About NMOC: History
In 1988, the U.S. government passed the "Pipeline Safety
Reauthorization Act of 1988." This law required all states to establish
one-call coverage for pipelines, and also required the Department
of Transportation and states to establish qualifications and procedures
for operating one call centers.
At the time, New Mexico had eight separate one-call centers. Many of
the state's large underground facility owners, including telephone companies
and utilities, participated in all eight centers. But they were concerned
because some of their underground plant (cable and pipeline) was located
in areas not covered by any of the centers.
The largest underground facility owners in New Mexico formed an organizing
committee to discuss the need for a statewide one-call system. Five
companies signed articles of incorporation in 1989. In April 1990,
New Mexico One Call began providing one-call service to Albuquerque.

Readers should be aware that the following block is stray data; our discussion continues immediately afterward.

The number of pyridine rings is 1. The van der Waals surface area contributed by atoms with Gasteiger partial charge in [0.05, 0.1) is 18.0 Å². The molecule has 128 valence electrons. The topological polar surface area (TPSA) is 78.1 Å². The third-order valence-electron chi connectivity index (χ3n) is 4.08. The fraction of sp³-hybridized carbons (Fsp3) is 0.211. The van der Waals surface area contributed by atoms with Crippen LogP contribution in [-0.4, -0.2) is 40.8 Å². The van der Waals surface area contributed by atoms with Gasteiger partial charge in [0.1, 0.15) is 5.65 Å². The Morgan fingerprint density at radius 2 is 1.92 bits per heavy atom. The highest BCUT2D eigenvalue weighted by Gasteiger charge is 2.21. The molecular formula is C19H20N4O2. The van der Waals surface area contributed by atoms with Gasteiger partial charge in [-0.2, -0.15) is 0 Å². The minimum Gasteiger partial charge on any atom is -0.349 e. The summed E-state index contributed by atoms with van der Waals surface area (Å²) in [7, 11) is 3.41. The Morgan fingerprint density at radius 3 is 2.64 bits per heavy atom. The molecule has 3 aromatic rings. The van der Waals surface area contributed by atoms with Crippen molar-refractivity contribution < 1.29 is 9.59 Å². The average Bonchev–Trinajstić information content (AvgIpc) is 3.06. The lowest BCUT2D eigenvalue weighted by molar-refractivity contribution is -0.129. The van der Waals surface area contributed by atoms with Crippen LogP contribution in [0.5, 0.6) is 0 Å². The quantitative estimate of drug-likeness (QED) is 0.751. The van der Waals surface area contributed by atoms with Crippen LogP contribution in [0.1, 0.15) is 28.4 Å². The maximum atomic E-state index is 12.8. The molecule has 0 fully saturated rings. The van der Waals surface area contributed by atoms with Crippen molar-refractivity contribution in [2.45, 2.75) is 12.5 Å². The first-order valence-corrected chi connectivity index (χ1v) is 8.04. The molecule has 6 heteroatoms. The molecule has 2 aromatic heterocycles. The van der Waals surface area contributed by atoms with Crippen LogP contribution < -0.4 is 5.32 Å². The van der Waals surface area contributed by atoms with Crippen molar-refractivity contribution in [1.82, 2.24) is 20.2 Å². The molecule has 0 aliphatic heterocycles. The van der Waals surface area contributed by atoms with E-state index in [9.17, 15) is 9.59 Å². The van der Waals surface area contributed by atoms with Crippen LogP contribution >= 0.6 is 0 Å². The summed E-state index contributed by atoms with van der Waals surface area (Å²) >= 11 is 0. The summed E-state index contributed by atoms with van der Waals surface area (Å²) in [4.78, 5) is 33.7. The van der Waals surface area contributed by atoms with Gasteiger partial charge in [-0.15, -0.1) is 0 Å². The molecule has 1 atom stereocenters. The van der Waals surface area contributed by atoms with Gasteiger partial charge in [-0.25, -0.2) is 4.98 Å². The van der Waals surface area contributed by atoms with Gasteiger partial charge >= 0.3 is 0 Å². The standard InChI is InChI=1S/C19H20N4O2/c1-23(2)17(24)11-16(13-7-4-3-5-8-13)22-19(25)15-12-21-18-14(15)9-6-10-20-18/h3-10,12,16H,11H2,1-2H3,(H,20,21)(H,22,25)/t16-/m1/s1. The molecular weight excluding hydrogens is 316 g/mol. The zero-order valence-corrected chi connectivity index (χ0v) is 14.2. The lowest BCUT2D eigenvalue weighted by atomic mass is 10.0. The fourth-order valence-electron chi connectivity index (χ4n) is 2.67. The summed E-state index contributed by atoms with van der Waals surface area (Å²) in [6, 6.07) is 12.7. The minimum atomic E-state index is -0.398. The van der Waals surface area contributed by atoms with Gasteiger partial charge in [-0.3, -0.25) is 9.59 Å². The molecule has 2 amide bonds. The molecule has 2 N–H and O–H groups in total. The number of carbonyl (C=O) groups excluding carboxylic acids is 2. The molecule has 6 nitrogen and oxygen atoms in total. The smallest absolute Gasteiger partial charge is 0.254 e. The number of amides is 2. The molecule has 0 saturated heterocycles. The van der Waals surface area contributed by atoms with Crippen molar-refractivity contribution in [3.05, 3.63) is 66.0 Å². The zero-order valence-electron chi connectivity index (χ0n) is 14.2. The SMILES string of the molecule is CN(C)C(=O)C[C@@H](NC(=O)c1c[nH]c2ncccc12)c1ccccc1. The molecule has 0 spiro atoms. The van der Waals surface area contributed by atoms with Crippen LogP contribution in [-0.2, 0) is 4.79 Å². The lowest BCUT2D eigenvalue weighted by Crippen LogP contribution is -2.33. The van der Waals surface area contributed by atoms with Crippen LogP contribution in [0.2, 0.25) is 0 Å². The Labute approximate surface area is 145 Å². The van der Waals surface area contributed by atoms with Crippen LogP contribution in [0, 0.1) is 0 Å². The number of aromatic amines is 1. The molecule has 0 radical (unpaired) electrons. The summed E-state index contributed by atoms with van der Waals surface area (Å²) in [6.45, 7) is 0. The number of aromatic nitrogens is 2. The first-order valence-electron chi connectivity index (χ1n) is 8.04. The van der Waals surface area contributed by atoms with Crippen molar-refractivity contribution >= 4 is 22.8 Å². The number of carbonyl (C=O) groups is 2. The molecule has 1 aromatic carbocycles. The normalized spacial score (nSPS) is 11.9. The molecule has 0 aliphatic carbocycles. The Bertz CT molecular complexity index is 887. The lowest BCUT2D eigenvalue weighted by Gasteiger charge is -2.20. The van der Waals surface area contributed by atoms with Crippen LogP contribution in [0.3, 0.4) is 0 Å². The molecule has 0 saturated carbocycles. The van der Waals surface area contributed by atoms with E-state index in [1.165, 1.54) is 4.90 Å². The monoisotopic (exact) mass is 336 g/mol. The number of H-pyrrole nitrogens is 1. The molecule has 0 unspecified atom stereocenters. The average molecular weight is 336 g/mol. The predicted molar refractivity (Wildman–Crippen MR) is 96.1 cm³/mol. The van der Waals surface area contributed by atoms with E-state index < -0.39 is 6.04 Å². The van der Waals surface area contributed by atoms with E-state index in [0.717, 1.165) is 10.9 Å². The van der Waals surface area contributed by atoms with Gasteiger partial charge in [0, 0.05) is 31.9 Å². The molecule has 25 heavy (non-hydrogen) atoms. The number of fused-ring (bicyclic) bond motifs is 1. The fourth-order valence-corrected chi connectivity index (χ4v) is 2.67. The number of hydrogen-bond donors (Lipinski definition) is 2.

Two months later, the new one-call center expanded its coverage to
most of the rest of the state.
By 1991, New Mexico One Call's membership had increased to 64, and the
organization was providing coverage in all 33 counties in New Mexico.
Just six years after it opened, New Mexico One Call experienced the highest
growth in its history, increasing its membership by 16%. The organization
received a phone call every 1½ minutes while open, sent a ticket
approximately every 20 seconds, and took a line locate request every 54
New Mexico state legislation setting minimum standards for one-call centers
took effect. New Mexico One Call, Inc. met or exceeded all those standards.
As of the end of 2001, its 11th year of operation, New Mexico One Call
had grown to include more than 160 members who own and/or operate over
77,000 miles of underground plant. New Mexico One Call continues its commitment
to providing efficient, comprehensive damage prevention services throughout
the state of New Mexico.